Death penalty repeal picking up steam in state -- Gazette.Net


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Maryland voters support a ban on the sale of assault weapons in the state and background checks on people buying guns at gun shows, and approve of the job Gov. Martin O’Malley has done as governor, but do not want him to run for president in 2016, according to a new state poll.

Also, support for the death penalty seems to be slipping over time in Maryland, although 49 percent still favor retaining the death penalty, including 29 percent who strongly favor it. Meanwhile, 44 percent oppose the death penalty, including 31 percent who strongly oppose it, the poll shows.

Two years ago, 56 percent of Marylanders favored the death penalty, while 36 opposed it, according to the polling data.

“The biggest surprise was the eight-point pickup in the opposition to the death penalty,” said pollster Patrick E. Gonzales, of Annapolis-based Gonzales Research & Marketing Strategies.

On gun control, 58 percent of Maryland voters would favor a law banning the sale of assault weapons in the state, including 46 percent who would strongly favor such a ban, while 40 percent would oppose a ban, according to the survey. But all voters, regardless of party affilation, favored closing the so-called gun shop loophole and favor requiring background checks on people buying guns at gun shows. In all, 88 percent favor background checks and just under 11 percent oppose them. The gun show background checks were strong favored by 78 percent of Democrats, 62 percent of Republicans and 76 percent of independents.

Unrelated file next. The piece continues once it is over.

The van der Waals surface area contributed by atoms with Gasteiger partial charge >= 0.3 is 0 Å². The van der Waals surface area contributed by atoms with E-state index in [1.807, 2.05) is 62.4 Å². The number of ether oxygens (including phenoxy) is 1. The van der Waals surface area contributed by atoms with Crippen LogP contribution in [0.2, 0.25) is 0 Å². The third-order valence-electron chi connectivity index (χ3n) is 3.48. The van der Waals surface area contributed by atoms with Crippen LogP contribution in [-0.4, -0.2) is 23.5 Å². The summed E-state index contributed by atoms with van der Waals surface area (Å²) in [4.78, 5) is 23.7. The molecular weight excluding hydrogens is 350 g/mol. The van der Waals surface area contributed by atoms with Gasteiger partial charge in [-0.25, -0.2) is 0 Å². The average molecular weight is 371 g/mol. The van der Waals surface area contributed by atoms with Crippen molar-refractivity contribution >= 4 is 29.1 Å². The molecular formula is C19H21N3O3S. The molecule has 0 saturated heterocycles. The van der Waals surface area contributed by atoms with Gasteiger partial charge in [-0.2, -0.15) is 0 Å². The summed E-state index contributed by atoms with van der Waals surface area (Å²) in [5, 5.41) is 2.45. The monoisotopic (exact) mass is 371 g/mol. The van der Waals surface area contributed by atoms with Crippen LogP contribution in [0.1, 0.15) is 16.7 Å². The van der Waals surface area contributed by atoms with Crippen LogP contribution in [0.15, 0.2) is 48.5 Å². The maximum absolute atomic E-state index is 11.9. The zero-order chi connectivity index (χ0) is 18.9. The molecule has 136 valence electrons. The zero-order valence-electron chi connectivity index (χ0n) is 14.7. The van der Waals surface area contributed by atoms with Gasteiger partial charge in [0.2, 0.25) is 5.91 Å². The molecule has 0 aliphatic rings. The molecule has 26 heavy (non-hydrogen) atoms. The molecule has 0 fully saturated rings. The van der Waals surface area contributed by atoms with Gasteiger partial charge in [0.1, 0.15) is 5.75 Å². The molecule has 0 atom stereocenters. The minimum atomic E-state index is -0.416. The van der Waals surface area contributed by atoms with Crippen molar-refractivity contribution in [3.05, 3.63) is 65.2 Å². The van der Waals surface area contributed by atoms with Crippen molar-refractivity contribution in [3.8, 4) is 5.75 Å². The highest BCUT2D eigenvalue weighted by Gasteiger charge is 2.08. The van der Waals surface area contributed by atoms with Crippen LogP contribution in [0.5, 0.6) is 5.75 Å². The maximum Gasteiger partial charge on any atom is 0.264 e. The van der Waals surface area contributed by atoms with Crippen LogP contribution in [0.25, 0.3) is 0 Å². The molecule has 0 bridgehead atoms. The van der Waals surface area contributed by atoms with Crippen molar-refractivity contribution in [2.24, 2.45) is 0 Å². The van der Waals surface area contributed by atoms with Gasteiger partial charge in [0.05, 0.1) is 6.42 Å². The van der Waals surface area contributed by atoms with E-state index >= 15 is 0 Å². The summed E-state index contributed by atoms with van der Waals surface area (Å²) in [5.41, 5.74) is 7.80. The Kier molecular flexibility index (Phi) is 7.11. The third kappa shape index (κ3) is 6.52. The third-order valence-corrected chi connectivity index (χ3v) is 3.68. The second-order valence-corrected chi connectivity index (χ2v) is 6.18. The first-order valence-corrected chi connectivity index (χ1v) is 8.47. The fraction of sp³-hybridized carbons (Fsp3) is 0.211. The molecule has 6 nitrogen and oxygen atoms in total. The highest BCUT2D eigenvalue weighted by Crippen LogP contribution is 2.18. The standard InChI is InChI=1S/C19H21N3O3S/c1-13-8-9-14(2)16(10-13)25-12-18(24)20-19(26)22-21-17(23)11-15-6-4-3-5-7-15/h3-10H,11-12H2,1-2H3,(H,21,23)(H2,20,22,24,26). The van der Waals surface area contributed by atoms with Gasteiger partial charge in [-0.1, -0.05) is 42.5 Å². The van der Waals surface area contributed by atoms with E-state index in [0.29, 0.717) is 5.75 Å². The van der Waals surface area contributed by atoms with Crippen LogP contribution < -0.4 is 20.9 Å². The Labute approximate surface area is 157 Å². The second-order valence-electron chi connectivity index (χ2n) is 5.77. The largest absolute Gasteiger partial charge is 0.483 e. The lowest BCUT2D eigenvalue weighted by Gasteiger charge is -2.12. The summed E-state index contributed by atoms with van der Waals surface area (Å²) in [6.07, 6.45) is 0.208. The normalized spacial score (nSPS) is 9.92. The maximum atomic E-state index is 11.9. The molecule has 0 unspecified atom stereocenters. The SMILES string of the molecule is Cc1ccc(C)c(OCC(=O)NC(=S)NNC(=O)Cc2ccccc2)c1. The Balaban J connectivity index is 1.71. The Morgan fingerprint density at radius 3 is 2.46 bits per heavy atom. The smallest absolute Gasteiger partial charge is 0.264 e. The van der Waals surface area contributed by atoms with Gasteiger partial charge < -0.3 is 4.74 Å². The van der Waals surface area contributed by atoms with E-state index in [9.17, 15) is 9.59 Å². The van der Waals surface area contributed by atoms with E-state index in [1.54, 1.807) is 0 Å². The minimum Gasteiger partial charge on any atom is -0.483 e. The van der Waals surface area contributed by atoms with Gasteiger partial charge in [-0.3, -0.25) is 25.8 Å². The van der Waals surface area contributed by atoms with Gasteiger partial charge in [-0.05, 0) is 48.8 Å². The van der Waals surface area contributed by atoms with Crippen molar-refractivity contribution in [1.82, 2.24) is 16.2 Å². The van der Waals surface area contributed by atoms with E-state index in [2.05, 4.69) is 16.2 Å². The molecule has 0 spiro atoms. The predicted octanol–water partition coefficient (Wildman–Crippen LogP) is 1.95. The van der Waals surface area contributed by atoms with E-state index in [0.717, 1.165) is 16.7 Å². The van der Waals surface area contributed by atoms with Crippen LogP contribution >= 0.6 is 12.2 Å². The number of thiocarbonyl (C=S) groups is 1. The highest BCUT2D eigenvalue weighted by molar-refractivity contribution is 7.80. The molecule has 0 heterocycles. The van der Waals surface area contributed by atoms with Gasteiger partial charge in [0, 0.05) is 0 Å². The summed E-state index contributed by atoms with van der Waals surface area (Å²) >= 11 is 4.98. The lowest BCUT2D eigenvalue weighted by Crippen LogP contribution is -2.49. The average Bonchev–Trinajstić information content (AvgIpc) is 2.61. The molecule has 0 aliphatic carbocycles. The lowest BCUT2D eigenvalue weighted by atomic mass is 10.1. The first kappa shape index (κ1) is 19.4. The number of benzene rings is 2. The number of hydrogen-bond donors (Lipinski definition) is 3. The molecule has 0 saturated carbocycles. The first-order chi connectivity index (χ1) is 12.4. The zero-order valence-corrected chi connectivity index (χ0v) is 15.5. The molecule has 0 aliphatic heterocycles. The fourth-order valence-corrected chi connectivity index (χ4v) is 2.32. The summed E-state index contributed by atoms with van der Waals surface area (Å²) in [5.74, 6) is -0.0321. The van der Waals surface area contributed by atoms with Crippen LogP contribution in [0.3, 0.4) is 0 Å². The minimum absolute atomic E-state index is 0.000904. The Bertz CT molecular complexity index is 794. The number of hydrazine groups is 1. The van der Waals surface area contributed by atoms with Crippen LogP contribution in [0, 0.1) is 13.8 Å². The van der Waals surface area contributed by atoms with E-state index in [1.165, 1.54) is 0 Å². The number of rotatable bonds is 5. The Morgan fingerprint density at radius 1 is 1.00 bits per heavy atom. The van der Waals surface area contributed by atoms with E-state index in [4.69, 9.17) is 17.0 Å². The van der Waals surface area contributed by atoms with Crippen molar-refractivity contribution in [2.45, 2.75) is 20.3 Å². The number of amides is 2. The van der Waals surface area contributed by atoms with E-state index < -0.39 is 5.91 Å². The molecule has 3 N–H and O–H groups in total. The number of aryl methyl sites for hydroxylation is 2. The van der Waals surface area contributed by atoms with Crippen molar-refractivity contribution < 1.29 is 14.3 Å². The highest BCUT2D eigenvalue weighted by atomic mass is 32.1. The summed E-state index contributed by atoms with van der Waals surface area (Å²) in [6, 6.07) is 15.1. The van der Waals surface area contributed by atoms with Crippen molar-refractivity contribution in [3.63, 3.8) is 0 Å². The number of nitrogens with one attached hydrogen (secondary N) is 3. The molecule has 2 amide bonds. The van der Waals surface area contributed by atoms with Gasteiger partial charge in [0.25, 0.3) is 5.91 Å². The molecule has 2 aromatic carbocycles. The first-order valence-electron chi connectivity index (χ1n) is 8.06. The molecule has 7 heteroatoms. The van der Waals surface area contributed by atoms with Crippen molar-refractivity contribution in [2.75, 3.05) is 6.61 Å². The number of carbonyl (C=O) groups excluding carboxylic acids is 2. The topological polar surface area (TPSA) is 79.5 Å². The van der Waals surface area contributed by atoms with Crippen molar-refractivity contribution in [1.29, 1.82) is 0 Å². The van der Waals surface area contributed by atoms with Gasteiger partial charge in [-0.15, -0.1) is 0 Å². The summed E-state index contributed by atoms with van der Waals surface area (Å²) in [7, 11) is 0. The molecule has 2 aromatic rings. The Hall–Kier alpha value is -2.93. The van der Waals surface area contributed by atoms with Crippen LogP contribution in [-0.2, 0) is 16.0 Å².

At 94 percent, Maryland voters believe it is important for the state to improve and maintain the state’s transportation system. However, only 26 percent would favor a 10-cent-per-gallon gas tax increase, while 73 percent were opposed, including 59 percent who were strongly opposed.

While Maryland voters approve of O’Malley’s job as governor by a 54-41 split, just 25 percent believed he should run for president in 2016. Fifty-eight percent said he should not run.

Obama has a 64 percent approval rating in the state, while 35 percent disapproved of his performance, largely split along party lines and also by gender, according to the poll.

Obama had 92 percent approval from Democrats and 57 percent approval of independent voters, but 16 percent approval among Republicans.

Women, in particular, gave Obama high marks, with nearly 77 percent approving of his job, including 56 percent who strongly approved.

cford@gazette.net